National Security Big Three Argue for Law of Sea Treaty Ratification
(WASHINGTON) -- The Obama administration’s making a big push this year for the Senate to ratify the Law of the Sea Convention, which was agreed to in 1994 signed by 160 countries. The U.S. took a leadership role in crafting the treaty that guarantees maritime passage and clarifies territorial boundaries off the world’s coastlines. But the Senate’s never ratified the treaty thanks to the concerns from some conservatives that the treaty will restrict American sovereignty.
That’s why the administration’s big three national security officials (Secretary of State Hillary Clinton, Defense Secretary Leon Panetta and Joint Chiefs of Staff Chairman Gen. Martin Dempsey) testified before the Senate Foreign Relations Committee Wednesday to lobby for the Senate to ratify the bill this year. The administration’s efforts have everything to do with the strategic pivot to Asia that it’s undertaken. Panetta and Clinton argued that the U.S. is at a disadvantage when it comes to trying to have China ease up on its territorial ambitions in the waters of the South China Sea, that their arguments are weakened by the fact that the U.S. is not a signatory to the treaty.
Though there’s a lot of support in the Senate to finally ratify the treaty, there are still some conservative holdouts, some of whom made their case at Wednesday’s hearing.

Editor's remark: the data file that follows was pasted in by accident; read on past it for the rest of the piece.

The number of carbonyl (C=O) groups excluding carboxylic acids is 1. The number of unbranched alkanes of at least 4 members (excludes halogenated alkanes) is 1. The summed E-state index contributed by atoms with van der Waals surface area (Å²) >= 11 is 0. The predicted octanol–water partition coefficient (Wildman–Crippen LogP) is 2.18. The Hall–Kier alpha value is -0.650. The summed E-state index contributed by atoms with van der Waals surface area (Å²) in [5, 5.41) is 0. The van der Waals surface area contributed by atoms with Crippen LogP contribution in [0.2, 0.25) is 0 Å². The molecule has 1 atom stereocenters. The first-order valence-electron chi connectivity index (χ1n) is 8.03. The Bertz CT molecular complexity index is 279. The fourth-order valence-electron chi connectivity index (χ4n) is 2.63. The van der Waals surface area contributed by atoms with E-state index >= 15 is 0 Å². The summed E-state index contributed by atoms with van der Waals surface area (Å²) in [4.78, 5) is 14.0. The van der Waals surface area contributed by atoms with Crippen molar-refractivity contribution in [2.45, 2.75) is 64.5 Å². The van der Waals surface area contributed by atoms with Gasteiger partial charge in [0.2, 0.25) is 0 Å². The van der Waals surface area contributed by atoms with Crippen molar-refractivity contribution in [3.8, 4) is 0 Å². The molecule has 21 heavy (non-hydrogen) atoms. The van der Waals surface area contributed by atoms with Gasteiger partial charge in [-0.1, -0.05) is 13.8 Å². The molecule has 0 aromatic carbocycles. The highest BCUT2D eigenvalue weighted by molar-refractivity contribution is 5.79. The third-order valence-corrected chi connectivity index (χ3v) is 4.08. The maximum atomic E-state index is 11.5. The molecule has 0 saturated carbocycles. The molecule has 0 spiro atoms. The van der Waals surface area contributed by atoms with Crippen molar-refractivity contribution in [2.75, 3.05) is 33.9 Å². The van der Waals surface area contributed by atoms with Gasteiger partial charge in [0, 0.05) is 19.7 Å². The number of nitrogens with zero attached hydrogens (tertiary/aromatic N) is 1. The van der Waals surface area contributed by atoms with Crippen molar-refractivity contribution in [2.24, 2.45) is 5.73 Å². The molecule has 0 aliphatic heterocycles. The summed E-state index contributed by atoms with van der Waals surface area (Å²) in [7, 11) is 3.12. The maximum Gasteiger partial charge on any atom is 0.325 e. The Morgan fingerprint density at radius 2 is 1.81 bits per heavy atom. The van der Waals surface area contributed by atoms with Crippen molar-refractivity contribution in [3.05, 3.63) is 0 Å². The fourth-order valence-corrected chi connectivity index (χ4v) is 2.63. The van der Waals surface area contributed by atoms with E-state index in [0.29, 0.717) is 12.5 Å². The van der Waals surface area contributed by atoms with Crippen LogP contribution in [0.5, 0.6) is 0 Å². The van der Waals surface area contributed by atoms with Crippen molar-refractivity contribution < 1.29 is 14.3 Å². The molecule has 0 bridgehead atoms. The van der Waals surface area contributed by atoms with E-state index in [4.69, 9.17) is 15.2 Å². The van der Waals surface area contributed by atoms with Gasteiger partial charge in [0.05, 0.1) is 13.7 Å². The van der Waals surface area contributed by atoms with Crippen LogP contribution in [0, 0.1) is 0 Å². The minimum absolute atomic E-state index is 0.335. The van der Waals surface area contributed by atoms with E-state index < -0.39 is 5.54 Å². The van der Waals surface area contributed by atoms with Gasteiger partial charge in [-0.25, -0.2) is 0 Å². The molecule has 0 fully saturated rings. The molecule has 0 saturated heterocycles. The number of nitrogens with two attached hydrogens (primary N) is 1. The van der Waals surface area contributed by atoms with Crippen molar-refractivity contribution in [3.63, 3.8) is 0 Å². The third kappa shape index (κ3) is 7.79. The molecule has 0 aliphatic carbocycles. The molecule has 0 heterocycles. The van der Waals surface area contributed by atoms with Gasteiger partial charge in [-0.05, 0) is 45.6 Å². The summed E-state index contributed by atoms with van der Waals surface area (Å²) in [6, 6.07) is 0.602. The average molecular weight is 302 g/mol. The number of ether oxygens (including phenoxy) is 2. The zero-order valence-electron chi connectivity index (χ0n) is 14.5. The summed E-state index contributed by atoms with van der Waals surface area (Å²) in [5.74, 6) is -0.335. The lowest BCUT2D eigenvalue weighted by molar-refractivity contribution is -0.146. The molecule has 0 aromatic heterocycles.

Committee chairman Sen. John Kerry, D-Mass., said Wednesday that he was going to take the politics out of ratifying the treaty by saying he would not bring the treaty to a vote in the full Senate until after the presidential election in November.
The Big Three all made arguments Wednesday about how the treaty would have great economic benefits for big oil companies and would not weaken America’s national security interests. It was a very well coordinated series of remarks with Clinton and Panetta trying to shoot down opponents of the treaty whom they said were relying on incorrect information and “mythology."
Treaty opponent Sen. Jim Risch, R-Idaho, noted how the economic arguments in favor of the treaty used by Clinton and Panetta relied heavily on oil exploration of America’s continental shelf. He called the comments ironic given what he perceived as the administration’s lack of support for drilling by big oil companies.
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